Lukwata

Freshwater MoNSTERof East Africa.

Etymology: Ganda (Bantu) word. The prefix lu- can mean "giant." It is remotely possible that the name originated from the exclamation "Look [at] water!" spoken in imperfect English. Variant names: Lokwata, Luquata. Physical description: Length, 20-30 feet. Size of a small porpoise. Dark color. Round or ovoid head. Neck is 4 feet long.

Behavior: Aggressive. Swims with head and neck out of the water. Moves with vertical undulations. Causes whirlpools. Loud, bellowing voice. Attempts to seize fishermen in boats or canoes. Said to fight with crocodiles. Pieces of its body are prized as charms by the local natives.

Distribution: Lake Victoria and tributary rivers in Uganda, Tanzania, and Kenya.

Significant sightings: W. Grant, provincial governor at Jinja, Uganda, once saw from a distance an animal swimming with its head out of the water in the Napoleon Gulf, Lake Victoria.

Sir Clement Hill observed a large, long-necked animal with a dark, roundish head off Homa Mountain, Lake Victoria, Kenya, around 1900. Hill insisted it was not a crocodile.

In the 1930s, E. G. Wayland, director of the Geological Survey of Uganda, was shown a fragment of bone that belonged to a Lukwata. Wayland stated he had heard the animal's bellowing roars.

In late 1959, T. E. Cox and his wife saw a large, black animal among some reeds near the shore of Mohoru Bay, Lake Victoria, Kenya. It was 20-30 feet long and had a thick body with two humps on its back, a thin neck, and a snakelike head. It swam with vertical undulations toward the center of the lake after noticing their presence.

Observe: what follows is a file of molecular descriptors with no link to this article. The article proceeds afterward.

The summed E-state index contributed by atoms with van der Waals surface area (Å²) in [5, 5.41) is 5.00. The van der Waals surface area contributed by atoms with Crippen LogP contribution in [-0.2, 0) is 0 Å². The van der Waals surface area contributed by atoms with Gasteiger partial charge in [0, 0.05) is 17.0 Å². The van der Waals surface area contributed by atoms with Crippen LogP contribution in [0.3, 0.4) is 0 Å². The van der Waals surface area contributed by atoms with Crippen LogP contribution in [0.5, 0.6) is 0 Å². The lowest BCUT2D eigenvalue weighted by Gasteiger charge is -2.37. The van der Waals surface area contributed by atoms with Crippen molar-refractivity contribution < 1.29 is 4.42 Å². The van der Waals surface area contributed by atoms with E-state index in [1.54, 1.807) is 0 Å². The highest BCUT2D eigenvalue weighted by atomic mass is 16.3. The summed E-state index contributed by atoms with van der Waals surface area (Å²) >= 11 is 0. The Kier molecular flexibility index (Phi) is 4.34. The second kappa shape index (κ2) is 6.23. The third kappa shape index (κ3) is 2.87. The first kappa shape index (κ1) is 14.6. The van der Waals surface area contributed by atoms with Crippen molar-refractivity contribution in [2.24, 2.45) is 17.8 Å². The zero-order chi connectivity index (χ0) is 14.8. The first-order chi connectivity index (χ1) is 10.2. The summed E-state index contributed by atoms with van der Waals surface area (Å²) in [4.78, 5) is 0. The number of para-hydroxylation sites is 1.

Possible explanations:

(1) An unknown species of large Catfish (Family Siluridae), based on its barbels.

(2) An African rock python (Python sebae), suggested by Hector Duff.

(3) A freshwater Longneck similar to NESSIE, suggested by Bernard Heuvelmans and based on the Cox sighting.

Sources: Harry Johnston, The Uganda Protectorate (London: Hutchinson, 1902), vol. 1, pp. 79-80; C. W. Hobley, "On Some Unidentified Beasts," Journal of the East Africa and Uganda Natural History Society, no. 6 (1913): 48-52; Hector L. Duff, African Small Chop (London: Hodder and Stoughton, 1932), pp. 158-164; Stella and Edgar B. Worthington, The Inland Waters ofAfrica (London: Macmillan, 1933), pp. 126-127; William Hichens, "African Mystery Beasts," Discovery 18 (1937): 369-373; Henry Hesketh J. Bell, Witches and Fishes (London: Edward Arnold, 1948), pp. 156-159; Bernard Heuvelmans, Les derniers dragons d'Afique (Paris: Plon, 1978), pp. 165-172, 176-177, 299, 306-307, 370-371.

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